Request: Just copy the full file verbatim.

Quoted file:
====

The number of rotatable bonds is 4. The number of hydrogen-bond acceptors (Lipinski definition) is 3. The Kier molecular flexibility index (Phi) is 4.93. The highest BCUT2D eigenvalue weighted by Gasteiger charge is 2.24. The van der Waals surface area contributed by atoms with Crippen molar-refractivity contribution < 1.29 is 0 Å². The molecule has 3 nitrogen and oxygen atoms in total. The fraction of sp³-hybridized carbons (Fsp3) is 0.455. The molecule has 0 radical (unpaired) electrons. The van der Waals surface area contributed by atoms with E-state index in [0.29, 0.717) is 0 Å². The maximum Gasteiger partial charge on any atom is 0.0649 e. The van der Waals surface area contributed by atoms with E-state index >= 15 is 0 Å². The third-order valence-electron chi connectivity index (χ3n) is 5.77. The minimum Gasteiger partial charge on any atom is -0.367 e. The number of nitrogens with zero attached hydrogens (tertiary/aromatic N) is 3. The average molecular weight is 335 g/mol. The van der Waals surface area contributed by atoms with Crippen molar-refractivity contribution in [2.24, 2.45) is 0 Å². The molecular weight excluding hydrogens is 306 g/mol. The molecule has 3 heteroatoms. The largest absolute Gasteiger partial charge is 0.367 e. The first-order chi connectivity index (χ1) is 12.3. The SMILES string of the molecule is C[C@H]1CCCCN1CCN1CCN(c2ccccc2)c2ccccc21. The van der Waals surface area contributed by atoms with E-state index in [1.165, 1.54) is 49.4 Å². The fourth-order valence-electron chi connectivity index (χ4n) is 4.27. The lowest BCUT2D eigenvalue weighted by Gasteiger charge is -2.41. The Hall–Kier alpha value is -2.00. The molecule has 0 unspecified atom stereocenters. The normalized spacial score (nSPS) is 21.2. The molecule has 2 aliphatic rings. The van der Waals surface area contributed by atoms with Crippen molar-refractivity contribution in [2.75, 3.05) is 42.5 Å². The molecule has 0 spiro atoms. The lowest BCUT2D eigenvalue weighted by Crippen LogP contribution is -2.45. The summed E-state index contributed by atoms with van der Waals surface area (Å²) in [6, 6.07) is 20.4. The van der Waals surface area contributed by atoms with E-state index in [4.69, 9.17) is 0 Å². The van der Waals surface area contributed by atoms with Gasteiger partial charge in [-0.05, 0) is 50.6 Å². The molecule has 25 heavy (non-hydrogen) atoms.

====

The number of rotatable bonds is 4. The number of hydrogen-bond acceptors (Lipinski definition) is 3. The Kier molecular flexibility index (Phi) is 4.93. The highest BCUT2D eigenvalue weighted by Gasteiger charge is 2.24. The van der Waals surface area contributed by atoms with Crippen molar-refractivity contribution < 1.29 is 0 Å². The molecule has 3 nitrogen and oxygen atoms in total. The fraction of sp³-hybridized carbons (Fsp3) is 0.455. The molecule has 0 radical (unpaired) electrons. The van der Waals surface area contributed by atoms with E-state index in [0.29, 0.717) is 0 Å². The maximum Gasteiger partial charge on any atom is 0.0649 e. The van der Waals surface area contributed by atoms with E-state index >= 15 is 0 Å². The third-order valence-electron chi connectivity index (χ3n) is 5.77. The minimum Gasteiger partial charge on any atom is -0.367 e. The number of nitrogens with zero attached hydrogens (tertiary/aromatic N) is 3. The average molecular weight is 335 g/mol. The van der Waals surface area contributed by atoms with Crippen molar-refractivity contribution in [2.24, 2.45) is 0 Å². The molecular weight excluding hydrogens is 306 g/mol. The molecule has 3 heteroatoms. The largest absolute Gasteiger partial charge is 0.367 e. The first-order chi connectivity index (χ1) is 12.3. The SMILES string of the molecule is C[C@H]1CCCCN1CCN1CCN(c2ccccc2)c2ccccc21. The van der Waals surface area contributed by atoms with E-state index in [1.165, 1.54) is 49.4 Å². The fourth-order valence-electron chi connectivity index (χ4n) is 4.27. The lowest BCUT2D eigenvalue weighted by Gasteiger charge is -2.41. The Hall–Kier alpha value is -2.00. The molecule has 0 unspecified atom stereocenters. The normalized spacial score (nSPS) is 21.2. The molecule has 2 aliphatic rings. The van der Waals surface area contributed by atoms with Crippen molar-refractivity contribution in [2.75, 3.05) is 42.5 Å². The molecule has 0 spiro atoms. The lowest BCUT2D eigenvalue weighted by Crippen LogP contribution is -2.45. The summed E-state index contributed by atoms with van der Waals surface area (Å²) in [6, 6.07) is 20.4. The van der Waals surface area contributed by atoms with E-state index in [4.69, 9.17) is 0 Å². The van der Waals surface area contributed by atoms with Gasteiger partial charge in [-0.05, 0) is 50.6 Å². The molecule has 25 heavy (non-hydrogen) atoms.